RockerBug17 wrote:As an educator, what motivated you to apply for JET?
I had all sorts of misconceptions about Japanese students, primarily based on my experience with Japanese exchange students at my college and the highly inaccurate, yet typical American stereotypes of Japan's education system, so I figured that teaching in Japan would be easier and more pleasant than teaching in the US. I wanted to become a well-rounded, more effective and interesting teacher, and I saw JET as an opportunity to broaden my cultural horizons. Also, it was a damned good employment opportunity, and the job market in America wasn't exactly awesome, even in education fields. It was a chance to make and save a little money, go overseas, and live a little before I was forced to settle into some kind of boring existence.
RockerBug17 wrote:As an educator, what are your impressions of the Japanese education system?
It's a mixed bag. There are some aspects of Japan's education system that I love and feel are far superior to Western techniques. These are the things I came here to learn; I plan on taking the best that Japan has to offer its students back home with me when I return. There are other aspects of Japan's education system that are appallingly frustrating and counterproductive, things that just make me want to grab the teacher and shake him/her, screaming "WTF IS WRONG WITH YOU???"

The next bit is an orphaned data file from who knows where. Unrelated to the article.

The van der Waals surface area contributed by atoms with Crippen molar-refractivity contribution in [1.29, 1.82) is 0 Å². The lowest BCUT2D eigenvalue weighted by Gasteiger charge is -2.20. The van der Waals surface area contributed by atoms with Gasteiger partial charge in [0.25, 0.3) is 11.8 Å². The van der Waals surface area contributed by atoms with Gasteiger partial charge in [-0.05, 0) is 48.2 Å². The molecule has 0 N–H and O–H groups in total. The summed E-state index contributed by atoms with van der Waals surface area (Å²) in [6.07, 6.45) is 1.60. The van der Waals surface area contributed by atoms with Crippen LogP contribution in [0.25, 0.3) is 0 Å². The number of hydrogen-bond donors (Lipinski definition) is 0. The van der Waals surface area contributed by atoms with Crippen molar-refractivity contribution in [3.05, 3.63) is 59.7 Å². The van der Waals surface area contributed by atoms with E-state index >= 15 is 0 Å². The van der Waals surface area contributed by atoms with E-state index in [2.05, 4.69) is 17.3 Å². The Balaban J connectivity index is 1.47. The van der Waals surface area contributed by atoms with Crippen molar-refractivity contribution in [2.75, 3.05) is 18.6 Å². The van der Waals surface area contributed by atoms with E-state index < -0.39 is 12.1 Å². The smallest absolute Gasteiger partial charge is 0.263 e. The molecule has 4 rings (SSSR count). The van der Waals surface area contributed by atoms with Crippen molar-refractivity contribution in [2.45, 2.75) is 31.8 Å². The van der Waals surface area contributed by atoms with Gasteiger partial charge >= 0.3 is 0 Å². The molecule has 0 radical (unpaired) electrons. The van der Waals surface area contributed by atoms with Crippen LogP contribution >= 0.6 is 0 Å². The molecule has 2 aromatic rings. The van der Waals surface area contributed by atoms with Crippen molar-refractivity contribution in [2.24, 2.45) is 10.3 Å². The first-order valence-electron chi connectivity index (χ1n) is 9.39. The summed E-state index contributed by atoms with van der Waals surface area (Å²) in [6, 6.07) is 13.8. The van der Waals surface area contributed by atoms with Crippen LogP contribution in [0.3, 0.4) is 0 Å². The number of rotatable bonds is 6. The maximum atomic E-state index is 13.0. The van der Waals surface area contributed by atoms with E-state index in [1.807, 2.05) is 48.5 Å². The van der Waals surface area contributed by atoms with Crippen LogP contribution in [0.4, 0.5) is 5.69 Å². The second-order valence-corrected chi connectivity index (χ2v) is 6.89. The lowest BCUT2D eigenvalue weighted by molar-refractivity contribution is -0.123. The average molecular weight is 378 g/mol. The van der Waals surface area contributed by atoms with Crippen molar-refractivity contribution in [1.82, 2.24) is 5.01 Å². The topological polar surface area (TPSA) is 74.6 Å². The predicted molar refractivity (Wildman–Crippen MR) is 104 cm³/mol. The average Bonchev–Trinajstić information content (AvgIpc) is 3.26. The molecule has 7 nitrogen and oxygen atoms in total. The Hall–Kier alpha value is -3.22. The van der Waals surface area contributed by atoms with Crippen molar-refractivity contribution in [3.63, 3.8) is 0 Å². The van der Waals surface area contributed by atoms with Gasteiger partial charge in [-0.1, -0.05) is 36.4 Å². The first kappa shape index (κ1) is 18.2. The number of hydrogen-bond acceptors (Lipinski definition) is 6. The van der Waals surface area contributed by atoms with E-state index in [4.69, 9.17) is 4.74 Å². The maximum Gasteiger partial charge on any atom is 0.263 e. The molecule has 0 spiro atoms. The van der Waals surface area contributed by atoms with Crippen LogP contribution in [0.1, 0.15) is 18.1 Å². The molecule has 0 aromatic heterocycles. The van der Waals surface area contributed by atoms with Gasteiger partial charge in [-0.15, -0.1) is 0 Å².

RockerBug17 wrote:Are there any kernels of truth to the Japanese education system being superior to other nations?
Sure. As I said above, it's a mixed bag. There are other truths that will make you think Japan is so DUM and backwards, it's a wonder the entire country hasn't collapsed into anarchy.
Cytrix wrote:Oh darlings, please take off your rose-tinted glasses about the Japanese educational system and the students. It is not everything you've heard it is...
[Lots of good stuff]
...as with every school environment it can all depend on who the JTE is for that class. I have some classes where the JTE is awesome and the students are so enthusiastic and engaged in their learning...and then I have other JTEs who are more interested in flirting with the students than teaching them. But please do not come in thinking everything is going to be all kittens and rainbows and excellent students.